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A Researcher Gets A Taste Of Chronic Illness

I have just a couple of thoughts today that I offer to the reader not for sympathy but, rather, for scientific observation and reflection.

I’ve been dealing with a case of bronchitis that became pneumonia. I tried to teach through it, do grant reviews, finish a book chapter, etc. but was finally ordered by my pulmonologist to recuperative bedrest at home for approximately four weeks.

When told I’d be confined to bed for a month, I thought that it would be great – that I’d get two papers and a grant renewal done and still have plenty of time for blog posts I’ve been wanting to get to, finish writing a couple of songs to take to the studio, get all the tax documents together, maybe learn a little CSS and webpage design and get around to a hosted personal website for the domain I’ve had for a year, etc.

After 10 days now, I’ve really done nothing more than read for short periods and sleep for long periods, with energy only for one blog post, a paragraph or two on a paper, and arranging for my classes to be taught. Twitter works, though, as 140 characters is about the limit. To be really sick – to the point of not being able to concentrate for more than 10 min – is a foreign concept. And I’m not actually *really* sick like other folks with chronic illnesses, cancer, etc.

To be unable to make your body do what you want it to is frustrating enough, especially when your little girl wants to go play in an infrequent snowfall of significance.

But I find it remarkable that an illness having nothing to do with the CNS can wreak such havoc on cognition, concentration, and motivation.

Some people might think, “wow, you’ve had 10 days to do *anything* you want,” but it blows me away that 10 days have passed and I’ve done jack sh*t.

So today, my heart goes out to all of those who suffer with chronic illnesses every day. You have my admiration and respect.

*This blog post was originally published at Terra Sigillata*


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One Response to “A Researcher Gets A Taste Of Chronic Illness”

  1. liz4cps says:

    Thanks for writing this! It’s hard when you have a chronic illness to know what is reasonable to expect — and some days we are able to do more than other days. The unpredictability makes it harder — I often think I’ll do something when I’m not so tired but “not so tired” time is in short supply.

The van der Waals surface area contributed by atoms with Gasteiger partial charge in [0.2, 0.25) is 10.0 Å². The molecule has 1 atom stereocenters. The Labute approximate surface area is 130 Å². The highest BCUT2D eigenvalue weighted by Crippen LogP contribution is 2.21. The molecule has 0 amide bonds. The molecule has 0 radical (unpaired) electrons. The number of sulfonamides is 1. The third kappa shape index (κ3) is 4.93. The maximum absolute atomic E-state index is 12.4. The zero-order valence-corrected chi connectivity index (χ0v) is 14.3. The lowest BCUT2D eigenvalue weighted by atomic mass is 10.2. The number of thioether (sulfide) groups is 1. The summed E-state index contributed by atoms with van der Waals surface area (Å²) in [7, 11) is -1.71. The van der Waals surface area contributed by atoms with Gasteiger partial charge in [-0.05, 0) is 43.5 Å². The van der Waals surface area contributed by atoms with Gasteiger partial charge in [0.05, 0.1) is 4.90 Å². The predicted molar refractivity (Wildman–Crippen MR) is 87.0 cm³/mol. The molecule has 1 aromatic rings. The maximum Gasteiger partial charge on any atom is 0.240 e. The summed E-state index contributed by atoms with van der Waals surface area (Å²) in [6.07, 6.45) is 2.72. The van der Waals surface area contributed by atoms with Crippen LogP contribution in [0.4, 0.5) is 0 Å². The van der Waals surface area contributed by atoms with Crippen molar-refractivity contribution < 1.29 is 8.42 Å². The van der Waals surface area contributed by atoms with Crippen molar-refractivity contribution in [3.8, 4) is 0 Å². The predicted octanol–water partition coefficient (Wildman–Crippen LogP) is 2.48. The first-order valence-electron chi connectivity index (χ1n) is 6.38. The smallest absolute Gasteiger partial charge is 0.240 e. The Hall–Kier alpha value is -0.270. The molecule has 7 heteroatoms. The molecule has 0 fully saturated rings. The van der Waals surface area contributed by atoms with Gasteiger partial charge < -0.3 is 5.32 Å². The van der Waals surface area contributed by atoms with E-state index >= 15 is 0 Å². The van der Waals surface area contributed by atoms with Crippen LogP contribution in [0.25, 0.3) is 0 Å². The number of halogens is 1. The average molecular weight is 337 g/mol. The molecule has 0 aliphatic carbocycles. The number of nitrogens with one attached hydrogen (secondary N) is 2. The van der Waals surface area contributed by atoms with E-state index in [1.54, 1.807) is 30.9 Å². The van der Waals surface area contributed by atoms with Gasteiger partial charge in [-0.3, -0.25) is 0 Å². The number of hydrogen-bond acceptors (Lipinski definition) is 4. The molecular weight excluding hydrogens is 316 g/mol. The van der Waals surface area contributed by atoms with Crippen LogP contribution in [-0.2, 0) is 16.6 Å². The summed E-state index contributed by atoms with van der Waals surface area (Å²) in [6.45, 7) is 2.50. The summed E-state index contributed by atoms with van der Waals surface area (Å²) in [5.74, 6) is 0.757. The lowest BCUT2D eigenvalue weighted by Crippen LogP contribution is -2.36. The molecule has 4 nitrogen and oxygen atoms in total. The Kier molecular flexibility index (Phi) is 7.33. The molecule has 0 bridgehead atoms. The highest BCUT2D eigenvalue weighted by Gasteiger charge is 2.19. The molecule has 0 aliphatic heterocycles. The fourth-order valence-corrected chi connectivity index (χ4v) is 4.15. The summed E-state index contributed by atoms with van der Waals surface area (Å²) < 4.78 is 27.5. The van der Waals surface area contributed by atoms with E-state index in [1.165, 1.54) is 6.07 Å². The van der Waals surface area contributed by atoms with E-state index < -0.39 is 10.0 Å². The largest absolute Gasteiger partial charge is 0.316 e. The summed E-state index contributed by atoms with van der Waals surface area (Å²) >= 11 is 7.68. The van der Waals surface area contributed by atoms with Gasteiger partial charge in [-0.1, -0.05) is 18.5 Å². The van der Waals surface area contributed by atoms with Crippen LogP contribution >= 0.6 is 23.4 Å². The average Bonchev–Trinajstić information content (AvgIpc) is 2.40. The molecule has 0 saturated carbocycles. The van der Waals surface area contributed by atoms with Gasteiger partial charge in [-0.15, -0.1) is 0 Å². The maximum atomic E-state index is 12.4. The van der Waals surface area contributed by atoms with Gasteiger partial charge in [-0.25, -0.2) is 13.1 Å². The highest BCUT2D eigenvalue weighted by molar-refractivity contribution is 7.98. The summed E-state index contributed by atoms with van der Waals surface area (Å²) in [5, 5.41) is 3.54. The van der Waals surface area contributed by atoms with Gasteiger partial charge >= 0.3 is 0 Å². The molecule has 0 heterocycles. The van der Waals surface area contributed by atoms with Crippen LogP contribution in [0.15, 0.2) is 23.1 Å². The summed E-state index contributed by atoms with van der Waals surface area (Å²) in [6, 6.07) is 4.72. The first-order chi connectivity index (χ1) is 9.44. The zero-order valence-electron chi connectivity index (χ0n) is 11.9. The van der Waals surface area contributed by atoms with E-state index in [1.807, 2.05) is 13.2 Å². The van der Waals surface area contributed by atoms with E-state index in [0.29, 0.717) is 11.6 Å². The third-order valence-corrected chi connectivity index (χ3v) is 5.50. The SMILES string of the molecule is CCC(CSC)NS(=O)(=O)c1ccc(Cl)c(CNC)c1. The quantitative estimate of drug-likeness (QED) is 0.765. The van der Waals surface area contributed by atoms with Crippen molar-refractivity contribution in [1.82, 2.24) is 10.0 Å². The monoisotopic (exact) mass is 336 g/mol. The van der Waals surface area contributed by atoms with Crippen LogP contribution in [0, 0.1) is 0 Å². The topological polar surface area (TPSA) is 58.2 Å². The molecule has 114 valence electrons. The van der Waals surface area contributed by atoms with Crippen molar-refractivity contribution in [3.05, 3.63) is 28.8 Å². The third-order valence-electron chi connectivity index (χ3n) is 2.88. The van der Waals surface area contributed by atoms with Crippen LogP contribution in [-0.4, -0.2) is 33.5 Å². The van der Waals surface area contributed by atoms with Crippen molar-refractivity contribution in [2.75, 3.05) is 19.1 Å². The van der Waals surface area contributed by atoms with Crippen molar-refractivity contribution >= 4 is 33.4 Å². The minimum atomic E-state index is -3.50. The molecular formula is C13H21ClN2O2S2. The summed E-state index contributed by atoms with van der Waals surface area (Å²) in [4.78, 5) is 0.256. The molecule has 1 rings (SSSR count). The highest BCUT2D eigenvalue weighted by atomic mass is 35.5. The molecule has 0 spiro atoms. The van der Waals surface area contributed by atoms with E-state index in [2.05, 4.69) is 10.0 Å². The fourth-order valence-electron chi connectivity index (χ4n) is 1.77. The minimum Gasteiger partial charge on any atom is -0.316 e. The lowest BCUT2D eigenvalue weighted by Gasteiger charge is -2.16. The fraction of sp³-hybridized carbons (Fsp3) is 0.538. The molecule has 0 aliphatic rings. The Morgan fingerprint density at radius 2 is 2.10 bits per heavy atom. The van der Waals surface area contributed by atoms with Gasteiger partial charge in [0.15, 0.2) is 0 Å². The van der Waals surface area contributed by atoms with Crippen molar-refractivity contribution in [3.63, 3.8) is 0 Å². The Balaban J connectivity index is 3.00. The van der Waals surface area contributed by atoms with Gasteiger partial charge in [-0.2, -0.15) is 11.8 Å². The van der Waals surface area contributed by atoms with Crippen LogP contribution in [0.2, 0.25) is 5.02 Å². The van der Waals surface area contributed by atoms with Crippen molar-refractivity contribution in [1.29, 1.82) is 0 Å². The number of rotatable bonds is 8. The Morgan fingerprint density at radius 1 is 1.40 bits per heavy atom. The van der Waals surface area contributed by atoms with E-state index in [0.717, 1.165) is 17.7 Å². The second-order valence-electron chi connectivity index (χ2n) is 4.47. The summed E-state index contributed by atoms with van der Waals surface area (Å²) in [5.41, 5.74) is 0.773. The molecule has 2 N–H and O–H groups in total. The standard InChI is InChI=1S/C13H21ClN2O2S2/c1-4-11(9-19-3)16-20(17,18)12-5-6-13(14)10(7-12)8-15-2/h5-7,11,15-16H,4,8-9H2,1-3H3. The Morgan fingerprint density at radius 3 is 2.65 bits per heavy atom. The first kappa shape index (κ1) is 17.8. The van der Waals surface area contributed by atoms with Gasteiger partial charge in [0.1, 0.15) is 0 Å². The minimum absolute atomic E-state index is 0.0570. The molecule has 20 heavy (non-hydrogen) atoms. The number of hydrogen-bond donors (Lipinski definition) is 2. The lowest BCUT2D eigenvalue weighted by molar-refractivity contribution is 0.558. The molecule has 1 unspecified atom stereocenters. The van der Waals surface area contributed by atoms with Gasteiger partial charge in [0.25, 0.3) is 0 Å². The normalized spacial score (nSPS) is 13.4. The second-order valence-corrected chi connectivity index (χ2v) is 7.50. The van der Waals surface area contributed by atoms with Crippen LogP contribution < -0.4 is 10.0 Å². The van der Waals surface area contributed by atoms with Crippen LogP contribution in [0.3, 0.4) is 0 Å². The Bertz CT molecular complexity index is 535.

You wind up doing what you can and getting help with what you can’t — and letting some things go. Adjusting to the new normal is hard. People often think you’re just being lazy — and even doctors sometimes say it’s all in our heads. How do you go to the doctor and say you’re tired? Everyone’s “tired”!

    It would help If you came out and said it when you can’t help us. I kept thinking the doctor wasn’t understanding what I was saying — maybe if I could find the right words or described enough symptoms, he could figure it out? I had a series of embarrassingly emotional appointments where I was hoping and trying not to hope for a solution. When it finally dawned on me that the doctor just wasn’t saying that he couldn’t help, I stopped hoping and the appointments got better — I also switched doctors. “Chronically ill” means you don’t have a good answer — please just say that!

    As an aside, the other thing that happened when I described symptoms that I thought might help shed light on my tiredness, the doctor would take it as a todo list. When he would say, take this med for such and such, I would think, that must be more serious than I thought. What I was trying to do was give him the big picture for the ongoing problems — maybe this symptom (which I wasn’t worried about by itself) would shed light on the rest?

    Which translated means: That you know what’s wrong and that you should recover in a month is a huge blessing.

    For those of us with no end in sight? We learn to trust God to help us and guide us thru this time. We also argue with Him, too. Setbacks are hard. Planning is hard. We take it day by day with lots of prayer and support from others dealing with similar things. Online communities are especially helpful — especially for those who are homebound or nearly so. Mine is Peace in Chronic Illness (www.peaceici.net).

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